2019: The year Logan Paul stopped giving a f*ck about his critics

Logan Paul was faltering. You could see it as he took a shot from KSI in the third round of Saturday’s YouTube boxing extravaganza. KSI had shored a right perforate on the left side of Paul’s head, and Paul’s legs temporarily crumbled. His knees smacked the canvas, and Paul’s left weapon wrap itself around KSI’s waist. Referee Jack Reiss erroneously regulated it a slip instead of a legitimate knockdown, but Paul seemed to be stupefied and somewhat confused as Reiss implored him to stand up to continue the show. But the course of the contest had changed.

A few minutes later, Paul was pausing. You could see it in his eyes when Michael Buffer announced KSI as the champion of their rematch. Before Buffer’s proclamation, Paul, with his arm raised in triumph, looked slightly hopeful and yet wholly watchful, because with either outcome, his life would change. Three daylights before the fight, the Daily Dot queried Paul if it certainly mattered who won the fight–would anybody certainly care as his career continued on afterward–and he said ” Yeah, it matters. A winning is the only option .” When KSI’s refer emerged from Buffer’s mouth, Paul lowered his arm and briefly pursed his cheeks. He turn in his robe and briefly rumpled with his mane before congratulating KSI and telling him how much he respected him. Afterward, Jake Paul, Logan’s younger brother, cried in the locker chamber, but there were no evident ruptures from the older Paul.

Nearly two years ago, Logan Paul was beating. That’s when he made the biggest mistake of his life, venturing into Japan’s Aokigahara Forest and recording the. He uploaded the likeness to his YouTube account, and almost immediately, his macrocosm changed. He became the pariah of the online life, and more, he became more famous than ever before. He lost millions of dollars, but he gained millions of new followers and consignments of brand-new attention and, through everything is, he’s come out onward. That video and the consequence deepened such courses of his life.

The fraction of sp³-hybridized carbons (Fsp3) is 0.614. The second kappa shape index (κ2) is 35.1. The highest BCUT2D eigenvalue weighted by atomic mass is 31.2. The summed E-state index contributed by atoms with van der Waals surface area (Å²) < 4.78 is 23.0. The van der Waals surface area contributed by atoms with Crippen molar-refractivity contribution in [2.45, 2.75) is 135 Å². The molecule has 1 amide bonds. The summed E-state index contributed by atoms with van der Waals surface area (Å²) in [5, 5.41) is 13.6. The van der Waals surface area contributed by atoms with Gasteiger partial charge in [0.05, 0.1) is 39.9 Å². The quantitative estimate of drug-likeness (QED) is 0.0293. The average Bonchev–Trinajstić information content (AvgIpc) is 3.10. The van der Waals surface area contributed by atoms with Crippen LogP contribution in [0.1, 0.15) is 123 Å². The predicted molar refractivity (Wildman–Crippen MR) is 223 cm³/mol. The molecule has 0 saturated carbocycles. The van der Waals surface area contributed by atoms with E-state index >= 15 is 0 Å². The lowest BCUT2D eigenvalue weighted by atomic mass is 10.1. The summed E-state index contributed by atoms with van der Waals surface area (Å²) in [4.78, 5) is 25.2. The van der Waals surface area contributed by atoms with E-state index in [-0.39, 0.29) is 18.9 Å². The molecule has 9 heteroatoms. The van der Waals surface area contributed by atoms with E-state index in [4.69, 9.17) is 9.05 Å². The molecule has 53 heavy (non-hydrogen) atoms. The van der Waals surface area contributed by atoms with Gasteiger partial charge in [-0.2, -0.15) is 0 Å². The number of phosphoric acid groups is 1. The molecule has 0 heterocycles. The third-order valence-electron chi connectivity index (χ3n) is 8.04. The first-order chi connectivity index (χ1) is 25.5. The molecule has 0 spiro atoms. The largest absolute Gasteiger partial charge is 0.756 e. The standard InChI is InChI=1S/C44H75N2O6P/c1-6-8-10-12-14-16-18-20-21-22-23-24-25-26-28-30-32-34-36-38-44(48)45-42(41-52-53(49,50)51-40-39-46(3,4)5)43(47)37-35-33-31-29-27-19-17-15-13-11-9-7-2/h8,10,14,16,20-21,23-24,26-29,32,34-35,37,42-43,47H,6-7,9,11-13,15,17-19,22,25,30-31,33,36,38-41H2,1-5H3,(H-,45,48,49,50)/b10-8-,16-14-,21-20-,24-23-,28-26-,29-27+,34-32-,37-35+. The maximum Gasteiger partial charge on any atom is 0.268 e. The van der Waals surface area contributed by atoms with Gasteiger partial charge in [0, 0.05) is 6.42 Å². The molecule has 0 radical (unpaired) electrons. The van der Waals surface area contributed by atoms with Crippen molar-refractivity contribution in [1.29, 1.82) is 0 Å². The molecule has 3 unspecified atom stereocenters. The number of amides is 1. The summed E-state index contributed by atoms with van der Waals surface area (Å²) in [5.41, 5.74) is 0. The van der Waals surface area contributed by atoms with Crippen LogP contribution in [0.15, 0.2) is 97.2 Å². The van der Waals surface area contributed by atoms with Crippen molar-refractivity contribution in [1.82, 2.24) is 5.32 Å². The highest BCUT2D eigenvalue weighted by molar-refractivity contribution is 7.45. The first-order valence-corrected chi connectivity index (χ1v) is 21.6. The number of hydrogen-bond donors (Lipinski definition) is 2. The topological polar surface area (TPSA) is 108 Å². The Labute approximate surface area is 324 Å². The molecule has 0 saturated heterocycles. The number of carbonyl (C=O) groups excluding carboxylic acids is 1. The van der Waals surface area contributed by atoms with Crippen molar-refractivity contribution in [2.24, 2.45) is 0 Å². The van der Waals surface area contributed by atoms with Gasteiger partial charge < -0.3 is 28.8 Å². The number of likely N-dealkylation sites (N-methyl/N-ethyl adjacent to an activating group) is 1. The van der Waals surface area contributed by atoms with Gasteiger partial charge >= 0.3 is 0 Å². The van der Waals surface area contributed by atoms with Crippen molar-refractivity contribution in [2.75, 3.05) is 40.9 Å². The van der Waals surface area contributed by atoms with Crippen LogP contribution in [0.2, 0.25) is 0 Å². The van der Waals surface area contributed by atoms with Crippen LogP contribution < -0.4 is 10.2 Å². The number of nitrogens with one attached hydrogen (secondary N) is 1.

Amanda Westcott/ DAZN

Paul is now 24 years old. He’s made a lifetime of corrects for the entire world to see and to analyze. He’s built himself from a northeastern Ohio kid into a YouTube star with 20 million customers. He’s a neophyte boxer who just got paid $900,000 to headline a fight card that apparently drew more observers to DAZN than any other boxing match ever. He’s still a celebrity to the preteens.

Yet, he oftentimes realizes it seem as though he never learned the lessons from the Japanese suicide forest. He’s said for a few months. He. He.

Paul, though, is tired of apologizing to his critics. They’re still there, of course. Trolls blast him online. YouTubers won’t make him ignore. Reporters continue to ask him about Japan. But at some station, Paul has chanted them out of his psyche. He feels he must.

” I don’t know if I’m so concerned about people who have that mindset and how they make ,” Paul told the Daily Dot.” They don’t define my future. I’m not going to let them shift their narrative onto me. It’s been two years since Japan. In five years, it’ll have been seven years ago. At some quality, it’ll be insignificant .”